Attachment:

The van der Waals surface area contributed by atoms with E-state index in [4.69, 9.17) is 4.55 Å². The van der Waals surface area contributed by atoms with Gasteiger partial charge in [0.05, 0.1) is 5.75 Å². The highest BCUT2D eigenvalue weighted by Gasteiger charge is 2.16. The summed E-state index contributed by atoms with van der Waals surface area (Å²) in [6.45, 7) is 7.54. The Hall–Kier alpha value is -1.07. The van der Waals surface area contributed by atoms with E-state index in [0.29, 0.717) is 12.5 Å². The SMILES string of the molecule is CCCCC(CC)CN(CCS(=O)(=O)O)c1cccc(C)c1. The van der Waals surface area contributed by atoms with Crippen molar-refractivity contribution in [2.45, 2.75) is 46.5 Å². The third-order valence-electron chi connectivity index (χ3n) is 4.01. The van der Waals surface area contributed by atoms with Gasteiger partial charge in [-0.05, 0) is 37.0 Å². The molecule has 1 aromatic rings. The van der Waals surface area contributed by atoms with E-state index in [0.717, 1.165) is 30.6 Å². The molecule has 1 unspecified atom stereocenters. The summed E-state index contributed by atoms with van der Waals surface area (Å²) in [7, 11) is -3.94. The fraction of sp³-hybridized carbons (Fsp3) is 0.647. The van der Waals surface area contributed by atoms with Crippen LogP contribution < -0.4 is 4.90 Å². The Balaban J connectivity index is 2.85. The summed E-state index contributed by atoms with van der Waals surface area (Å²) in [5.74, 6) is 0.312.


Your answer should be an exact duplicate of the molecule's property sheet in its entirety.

The van der Waals surface area contributed by atoms with E-state index in [4.69, 9.17) is 4.55 Å². The van der Waals surface area contributed by atoms with Gasteiger partial charge in [0.05, 0.1) is 5.75 Å². The highest BCUT2D eigenvalue weighted by Gasteiger charge is 2.16. The summed E-state index contributed by atoms with van der Waals surface area (Å²) in [6.45, 7) is 7.54. The Hall–Kier alpha value is -1.07. The van der Waals surface area contributed by atoms with E-state index in [0.29, 0.717) is 12.5 Å². The SMILES string of the molecule is CCCCC(CC)CN(CCS(=O)(=O)O)c1cccc(C)c1. The van der Waals surface area contributed by atoms with Crippen molar-refractivity contribution in [2.45, 2.75) is 46.5 Å². The third-order valence-electron chi connectivity index (χ3n) is 4.01. The van der Waals surface area contributed by atoms with Gasteiger partial charge in [-0.05, 0) is 37.0 Å². The molecule has 1 aromatic rings. The van der Waals surface area contributed by atoms with E-state index in [0.717, 1.165) is 30.6 Å². The molecule has 1 unspecified atom stereocenters. The summed E-state index contributed by atoms with van der Waals surface area (Å²) in [7, 11) is -3.94. The fraction of sp³-hybridized carbons (Fsp3) is 0.647. The van der Waals surface area contributed by atoms with Crippen LogP contribution < -0.4 is 4.90 Å². The Balaban J connectivity index is 2.85. The summed E-state index contributed by atoms with van der Waals surface area (Å²) in [5.74, 6) is 0.312.